I am a firm believer in the core role the Arts play in developing critical thinking and problem solving, communication, collaboration, and creativity and innovation (see this report from the Partnership for 21st Century Skills organization). In light of the impending changes due to budgetary issues in New York, a new teacher appraisal process, and the national focus on the Common Core State Standards, three items stand out as a testament to the continuing need for Arts in the schools.

The first item I want to address is the coming Common Core State Standards. In a talk to a group of New York State Education Department (NYSED) stakeholders, Davide Coleman reflected on the role of the Arts:

“Rather than looking at how the Arts can serve literacy, I want to think instead about the special things that the Arts can do that literacy hasn’t been as good at today. You might say what the art teachers can teach the rest of us.”

~David Coleman, Architect of the Common Core State Standards, 28 April 2010

In Coleman’s address to NYSED, he spends a good amount of time outlining what the Common Core State Standards (CCSS) might look like. To see all of his comments related to the Arts, click here. The comments on the Arts begin at 11:00 in the video clip. Click here to see the full video (worth the 2 hours) or here for the full transcript.

Colemean attests to the central role Arts should play in school. I think this is reflected in NYSED’s timeline for implementing the CCSS. The timeline specifically addressees how the standards will be rolled out first in ELA, Math, and the Arts. Click here to see the timeline.

The second item I would like to address is the National Arts Policy Roundtable report, The Role of the Arts in Educating America for Great Leadership and Economic Strength. The group that produced the report represents a diverse international group of artists and thinkers who convene at the Sundance Institute. In the introduction to the report, the co-conveners Robert Lynch and Robert Redford state:

“The arts are not only what is needed to reform education—they can transform it.”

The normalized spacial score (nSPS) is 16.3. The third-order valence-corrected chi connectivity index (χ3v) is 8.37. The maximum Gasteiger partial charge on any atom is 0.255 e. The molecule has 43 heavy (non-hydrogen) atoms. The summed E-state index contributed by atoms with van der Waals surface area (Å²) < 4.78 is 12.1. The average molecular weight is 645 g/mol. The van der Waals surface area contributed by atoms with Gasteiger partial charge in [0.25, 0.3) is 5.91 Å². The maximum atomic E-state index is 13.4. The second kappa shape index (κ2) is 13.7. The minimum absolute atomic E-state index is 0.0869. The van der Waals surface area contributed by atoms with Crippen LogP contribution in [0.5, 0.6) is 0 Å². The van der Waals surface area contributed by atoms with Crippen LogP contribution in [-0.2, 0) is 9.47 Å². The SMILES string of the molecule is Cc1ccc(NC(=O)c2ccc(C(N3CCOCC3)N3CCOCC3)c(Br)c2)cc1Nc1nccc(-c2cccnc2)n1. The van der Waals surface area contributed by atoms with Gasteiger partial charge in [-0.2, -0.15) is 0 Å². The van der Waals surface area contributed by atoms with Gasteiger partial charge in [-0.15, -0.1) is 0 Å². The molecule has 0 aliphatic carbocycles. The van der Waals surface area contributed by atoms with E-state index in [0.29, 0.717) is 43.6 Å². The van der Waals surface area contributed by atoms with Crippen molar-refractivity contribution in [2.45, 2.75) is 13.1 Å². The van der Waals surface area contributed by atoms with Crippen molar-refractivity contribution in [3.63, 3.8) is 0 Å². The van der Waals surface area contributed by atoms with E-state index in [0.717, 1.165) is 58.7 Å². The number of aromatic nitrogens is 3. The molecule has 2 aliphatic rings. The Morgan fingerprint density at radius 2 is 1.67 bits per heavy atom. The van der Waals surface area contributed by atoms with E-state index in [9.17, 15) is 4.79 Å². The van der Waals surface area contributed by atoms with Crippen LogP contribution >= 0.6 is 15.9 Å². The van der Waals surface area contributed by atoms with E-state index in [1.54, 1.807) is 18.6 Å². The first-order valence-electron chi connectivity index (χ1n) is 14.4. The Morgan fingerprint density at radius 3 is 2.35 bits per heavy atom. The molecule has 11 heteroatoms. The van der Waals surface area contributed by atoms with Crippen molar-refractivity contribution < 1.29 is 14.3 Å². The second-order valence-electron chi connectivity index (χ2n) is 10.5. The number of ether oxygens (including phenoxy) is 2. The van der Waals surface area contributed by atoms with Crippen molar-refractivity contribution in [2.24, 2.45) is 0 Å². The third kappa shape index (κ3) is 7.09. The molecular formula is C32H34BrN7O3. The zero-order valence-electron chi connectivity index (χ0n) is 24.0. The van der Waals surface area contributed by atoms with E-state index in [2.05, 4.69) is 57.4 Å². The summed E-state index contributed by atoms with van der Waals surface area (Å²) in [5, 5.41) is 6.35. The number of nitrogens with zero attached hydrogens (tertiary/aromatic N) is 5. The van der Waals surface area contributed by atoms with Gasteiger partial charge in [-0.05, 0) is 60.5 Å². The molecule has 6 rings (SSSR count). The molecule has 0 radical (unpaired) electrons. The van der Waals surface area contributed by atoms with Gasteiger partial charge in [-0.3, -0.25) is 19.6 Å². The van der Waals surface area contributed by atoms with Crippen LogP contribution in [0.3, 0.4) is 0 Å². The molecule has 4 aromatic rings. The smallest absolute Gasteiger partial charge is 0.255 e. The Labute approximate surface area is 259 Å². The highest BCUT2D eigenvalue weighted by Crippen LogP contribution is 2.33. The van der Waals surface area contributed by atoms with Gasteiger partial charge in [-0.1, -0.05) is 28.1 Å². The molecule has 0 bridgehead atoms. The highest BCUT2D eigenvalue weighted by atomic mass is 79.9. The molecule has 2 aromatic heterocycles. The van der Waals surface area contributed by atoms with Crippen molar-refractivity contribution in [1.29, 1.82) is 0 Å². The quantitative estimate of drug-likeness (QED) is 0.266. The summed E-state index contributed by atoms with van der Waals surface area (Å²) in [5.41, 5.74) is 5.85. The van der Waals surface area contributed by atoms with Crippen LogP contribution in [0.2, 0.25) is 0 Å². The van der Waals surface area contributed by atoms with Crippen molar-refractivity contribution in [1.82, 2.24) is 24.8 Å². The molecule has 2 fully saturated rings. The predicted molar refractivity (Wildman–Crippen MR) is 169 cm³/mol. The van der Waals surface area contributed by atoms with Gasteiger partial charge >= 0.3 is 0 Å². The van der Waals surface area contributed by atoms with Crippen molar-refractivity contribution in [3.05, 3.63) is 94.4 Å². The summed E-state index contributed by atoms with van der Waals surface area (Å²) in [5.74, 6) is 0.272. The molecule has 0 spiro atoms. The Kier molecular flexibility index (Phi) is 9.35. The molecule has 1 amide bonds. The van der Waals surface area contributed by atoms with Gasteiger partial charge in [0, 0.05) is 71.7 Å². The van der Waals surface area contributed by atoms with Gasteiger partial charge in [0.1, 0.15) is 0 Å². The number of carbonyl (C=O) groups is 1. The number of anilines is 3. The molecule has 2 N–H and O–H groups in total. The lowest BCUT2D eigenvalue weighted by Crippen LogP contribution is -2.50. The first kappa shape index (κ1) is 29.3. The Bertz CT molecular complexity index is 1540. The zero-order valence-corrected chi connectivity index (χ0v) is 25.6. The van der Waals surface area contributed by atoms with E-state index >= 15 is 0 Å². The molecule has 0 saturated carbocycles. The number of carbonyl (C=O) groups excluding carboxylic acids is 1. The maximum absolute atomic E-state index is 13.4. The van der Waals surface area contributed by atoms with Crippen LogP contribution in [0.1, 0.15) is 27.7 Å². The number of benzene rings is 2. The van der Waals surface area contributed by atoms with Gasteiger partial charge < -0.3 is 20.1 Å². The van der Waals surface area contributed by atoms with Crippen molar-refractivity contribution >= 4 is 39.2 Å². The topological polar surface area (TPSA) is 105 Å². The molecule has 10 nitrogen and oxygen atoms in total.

~Robert Lynch & Robert Redford, Co-conveners of the National Arts Policy Roundtable

The report does an excellent job of outlining Arts education forces around the world, including UNESCO. Reference is specifically made to the Seoul Agenda, which was UNESCO’s World Conference on Arts Education in 2010. The section of the report, Your Brain on the Arts, provides specific examples of research on brain development and the Arts.

The third item I would like to address is a report released recently by the President’s Committee on the Arts and the Humanities, Reinvesting in Arts Education: Winning America’s Future Through Creative Schools. What I like particularly about this report are the recommendations on how to further promote and integrate Arts in schools, in the face of changing policy and reduced funding. The recommendations are:

1. Build collaborations among different approaches [to Arts education].
2. Develop the field of Arts integration.
3. Expand in-school opportunities for teaching artists.
4. Utilize federal and state policies to reinforce the place of Arts in K-12 education.
5. Widen the focus of evidence gathering about Arts education.

The report goes in-depth in providing specific examples and building the case for the above action steps. I think it is a very concrete road map to focus on what is important in Arts education, and how to support and promote Arts in the schools.

Let me finish by saying that Williamsville has a long-standing tradition of supporting a wide variety of Arts programs, both in and outside the curriculum. The next few years will be challenging to the district, as it will be for all New York State schools, while we implement the Regents’ Reform Agenda and face severe budget issues. Perhaps the recommendations from the President’s Committee can help the conversations as we proceed.

One thing I can say for sure is that I am thrilled to be working in a district that has an exemplary model for Arts education, and am looking forward to working with our great staff as we continue the important work of Arts education.